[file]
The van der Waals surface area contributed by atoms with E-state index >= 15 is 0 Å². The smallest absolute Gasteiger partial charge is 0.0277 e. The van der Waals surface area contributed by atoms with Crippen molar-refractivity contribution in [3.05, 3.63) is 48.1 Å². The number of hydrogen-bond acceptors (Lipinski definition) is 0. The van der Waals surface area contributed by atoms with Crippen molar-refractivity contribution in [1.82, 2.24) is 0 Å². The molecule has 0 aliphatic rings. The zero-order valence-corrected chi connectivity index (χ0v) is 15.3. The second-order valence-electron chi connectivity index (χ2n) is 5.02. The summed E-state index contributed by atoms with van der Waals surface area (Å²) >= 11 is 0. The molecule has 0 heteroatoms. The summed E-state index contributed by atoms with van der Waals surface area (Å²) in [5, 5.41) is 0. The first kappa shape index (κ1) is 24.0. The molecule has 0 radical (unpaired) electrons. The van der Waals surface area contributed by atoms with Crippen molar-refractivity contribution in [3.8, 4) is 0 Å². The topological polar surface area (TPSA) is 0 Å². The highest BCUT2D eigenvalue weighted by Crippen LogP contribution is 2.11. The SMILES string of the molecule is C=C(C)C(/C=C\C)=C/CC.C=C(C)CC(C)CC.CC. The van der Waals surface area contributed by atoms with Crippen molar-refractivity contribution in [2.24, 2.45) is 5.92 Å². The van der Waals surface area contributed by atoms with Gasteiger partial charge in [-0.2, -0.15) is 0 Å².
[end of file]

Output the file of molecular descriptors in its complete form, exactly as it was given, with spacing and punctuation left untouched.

The van der Waals surface area contributed by atoms with E-state index >= 15 is 0 Å². The smallest absolute Gasteiger partial charge is 0.0277 e. The van der Waals surface area contributed by atoms with Crippen molar-refractivity contribution in [3.05, 3.63) is 48.1 Å². The number of hydrogen-bond acceptors (Lipinski definition) is 0. The van der Waals surface area contributed by atoms with Crippen molar-refractivity contribution in [1.82, 2.24) is 0 Å². The molecule has 0 aliphatic rings. The zero-order valence-corrected chi connectivity index (χ0v) is 15.3. The second-order valence-electron chi connectivity index (χ2n) is 5.02. The summed E-state index contributed by atoms with van der Waals surface area (Å²) >= 11 is 0. The molecule has 0 heteroatoms. The summed E-state index contributed by atoms with van der Waals surface area (Å²) in [5, 5.41) is 0. The first kappa shape index (κ1) is 24.0. The molecule has 0 radical (unpaired) electrons. The van der Waals surface area contributed by atoms with Crippen molar-refractivity contribution in [3.8, 4) is 0 Å². The topological polar surface area (TPSA) is 0 Å². The highest BCUT2D eigenvalue weighted by Crippen LogP contribution is 2.11. The SMILES string of the molecule is C=C(C)C(/C=C\C)=C/CC.C=C(C)CC(C)CC.CC. The van der Waals surface area contributed by atoms with Crippen molar-refractivity contribution in [2.24, 2.45) is 5.92 Å². The van der Waals surface area contributed by atoms with Gasteiger partial charge in [-0.2, -0.15) is 0 Å².